|libdontdie(7)||TCP keepalive support lib||libdontdie(7)|
libdontdie - a library that sets the TCP keep-alive flag when applications call socket(2)
libdontdie is a shared library that can be injected into any application with the LD_PRELOAD mechanism. It is completely transparent to the application and therefore works equally well with closed-source programs and with languages like Java that do not natively allow changing the TCP keep-alive parameters.
In theory, a TCP connection that is not explicitly closed remains open forever. In practice, this does not work out when connection-tracking firewalls along the way drop their state, and all further traffic, for a connection that was idle for a certain time. The result is that both the TCP client and server believe the connection to be open but the firewall inhibits all further communication.
This kind of connection failure will be reported to the participating applications only after they attempt to send further data and all TCP timeouts and retransmits expire.
In situation where only one of the communication partners ever sends anything, e.g. the client waiting for HTTP chunked data, it can be impossible to distinguish between a connection closed by a firewall and connected-but-idle.
To handle and/or prevent this kind of situation, TCP has a keep-alive mechanism. It consists of TCP packets sent periodically over an otherwise idle connection to "refresh" the associated state along the whole path. If not acknowledged the same retry-mechanism is used as for regular data packets, however independent of whether there is any data to send. Finally all unanswered keep-alive packets leads to a TCP error that can be detected by the application.
By default the first TCP KEEP ALIVE packet is send after two hours, which is too long for most scenarios.
The Linux kernel offers the possibility to change the TCP keep-alive timeout globally for the whole system. However this solution requires root privileges and does not work when different applications require different timeouts on the same machine.
In some programming languages an appropriate API call can be used to enable TCP keep-alive (e.g. setsockopt(2) in C). Other languages like Java do not support changing these parameters.
libdontdie can be used for applications that are written in languages that do not support setting the TCP KEEP ALIVE parameters. It can also be used to enable TCP keep-alive for closed-source or commercial applications. libdontdie can be used on a case-by-case basis, selectively enabling TCP keep-alive for some application instances without changing any source code. All parameters are passed to libdontdie in the form of environment variables.
TCP KEEP ALIVE PARAMETERS¶
Three parameters are used to change the TCP keep-alive behaviour. All parameters are in seconds.
The variable names are taken from the Linux kernel configuration with a 'DD_' prefix for 'libDontDie'. The corresponding kernel parameters can be found in '/proc/sys/net/ipv4/'.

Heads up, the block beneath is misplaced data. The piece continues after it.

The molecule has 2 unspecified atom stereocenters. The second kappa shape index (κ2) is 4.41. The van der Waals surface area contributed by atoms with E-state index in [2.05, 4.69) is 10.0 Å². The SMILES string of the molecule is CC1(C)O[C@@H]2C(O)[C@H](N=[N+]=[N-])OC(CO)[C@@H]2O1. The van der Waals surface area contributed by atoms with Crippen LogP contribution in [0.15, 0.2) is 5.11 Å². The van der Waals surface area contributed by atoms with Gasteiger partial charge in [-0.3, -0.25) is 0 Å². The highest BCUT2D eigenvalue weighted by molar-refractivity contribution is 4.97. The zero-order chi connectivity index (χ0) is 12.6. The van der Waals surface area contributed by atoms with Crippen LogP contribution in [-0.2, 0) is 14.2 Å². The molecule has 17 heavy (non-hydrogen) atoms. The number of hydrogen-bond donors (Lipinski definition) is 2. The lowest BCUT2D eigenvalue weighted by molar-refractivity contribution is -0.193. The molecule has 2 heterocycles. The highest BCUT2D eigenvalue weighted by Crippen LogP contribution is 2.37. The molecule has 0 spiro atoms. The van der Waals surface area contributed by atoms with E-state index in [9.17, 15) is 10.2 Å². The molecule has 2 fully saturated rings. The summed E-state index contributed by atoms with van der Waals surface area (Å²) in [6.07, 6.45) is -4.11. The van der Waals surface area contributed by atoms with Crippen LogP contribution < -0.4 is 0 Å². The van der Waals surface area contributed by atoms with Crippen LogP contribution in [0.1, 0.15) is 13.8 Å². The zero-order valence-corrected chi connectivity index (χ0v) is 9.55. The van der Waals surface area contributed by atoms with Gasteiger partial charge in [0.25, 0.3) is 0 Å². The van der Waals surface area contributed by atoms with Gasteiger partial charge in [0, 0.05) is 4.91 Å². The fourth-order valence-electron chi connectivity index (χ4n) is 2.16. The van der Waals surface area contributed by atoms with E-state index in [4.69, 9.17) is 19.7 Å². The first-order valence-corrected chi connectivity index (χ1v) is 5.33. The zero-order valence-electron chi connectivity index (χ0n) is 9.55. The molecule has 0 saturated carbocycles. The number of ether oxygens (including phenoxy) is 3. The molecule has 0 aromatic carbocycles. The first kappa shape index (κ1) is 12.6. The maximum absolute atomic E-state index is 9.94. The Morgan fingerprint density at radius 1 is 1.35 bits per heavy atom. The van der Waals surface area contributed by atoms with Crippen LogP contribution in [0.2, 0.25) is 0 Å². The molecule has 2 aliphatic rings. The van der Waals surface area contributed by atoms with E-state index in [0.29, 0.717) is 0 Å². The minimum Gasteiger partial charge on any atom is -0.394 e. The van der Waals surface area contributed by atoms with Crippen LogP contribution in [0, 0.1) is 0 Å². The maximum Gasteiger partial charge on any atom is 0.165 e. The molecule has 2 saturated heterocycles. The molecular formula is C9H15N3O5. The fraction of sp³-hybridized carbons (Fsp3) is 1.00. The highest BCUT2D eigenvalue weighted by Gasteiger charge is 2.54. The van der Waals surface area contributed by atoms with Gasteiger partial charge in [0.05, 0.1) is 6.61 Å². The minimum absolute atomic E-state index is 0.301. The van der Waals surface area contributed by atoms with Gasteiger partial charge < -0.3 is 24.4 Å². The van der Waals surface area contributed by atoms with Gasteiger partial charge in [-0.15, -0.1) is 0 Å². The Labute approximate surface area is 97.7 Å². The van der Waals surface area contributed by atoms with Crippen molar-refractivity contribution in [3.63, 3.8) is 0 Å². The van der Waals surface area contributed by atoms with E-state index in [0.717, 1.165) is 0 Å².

The time between the last TCP data packet sent and the first TCP KEEP ALIVE packet / probe.
The interval between two TCP KEEP ALIVE packets / probes.
The number of keep-alive probes sent before the socket enters an error state.
Two additional parameters change the behaviour of libdontdie itself: libdontdie:
If this is set to '1', each 'socket(2)' call will be logged to syslog - including all parameters and actions performed by libdontdie.
If this is set to '1' or not specified at all, all parameters are only evaluated once during startup. If this parameter is set to '0', each time a socket call is executed, all parameters are evaluated again. This makes it possible to change parameters at runtime. When setting this to '0', there is a bigger per socket call overhead therefore the performance will decrease.
In languages that do not support setting the TCP KEEP ALIVE parameters, this is a workaround to enable different setting for different sockets.
setenv("DD_TCP_KEEPALIVE_TIME", 60); socket(...); .... setenv("DD_TCP_KEEPALIVE_TIME", 180); socket(...);
Depending on the installation method or the distribution, the installation directory of libdontdie might differ.
One way to get the installation directory is using the packet manager to list all files of the packet (like 'dpkg -L <package_name>').
Typically the library is installed in a directory under /usr/lib, /usr/lib64, or /usr/lib/<triple>. A typical triple is 'x86_64-linux-gnu'. Under Debian it is possible to get the triple with the command
All parameters are passed in as environment variables. The libdontdie itself is preloaded.
The example assumes, that the library is installed under '/usr/lib/libdontdie.so'. This might be replaced by the real installation path.
Example: to run the java program EchoClient with special TCP KEEP ALIVE setting, use:
DD_DEBUG=1 DD_TCP_KEEPALIVE_TIME=4 DD_TCP_KEEPALIVE_INTVL=5 \
DD_TCP_KEEPALIVE_PROBES=6 LD_PRELOAD=/usr/lib/libdontdie.so \
java EchoClient 127.0.0.1 22
The idea was first implemented in libkeepalive by Fabio Busatto. Because of some limitations regarding functionality and license, it was completely rewritten, corrected and extended.
Written by Andreas Florath (firstname.lastname@example.org)
Copyright © 2015 by Andreas Florath (email@example.com). License MIT.
|2015-03-07||TCP keepalive support lib|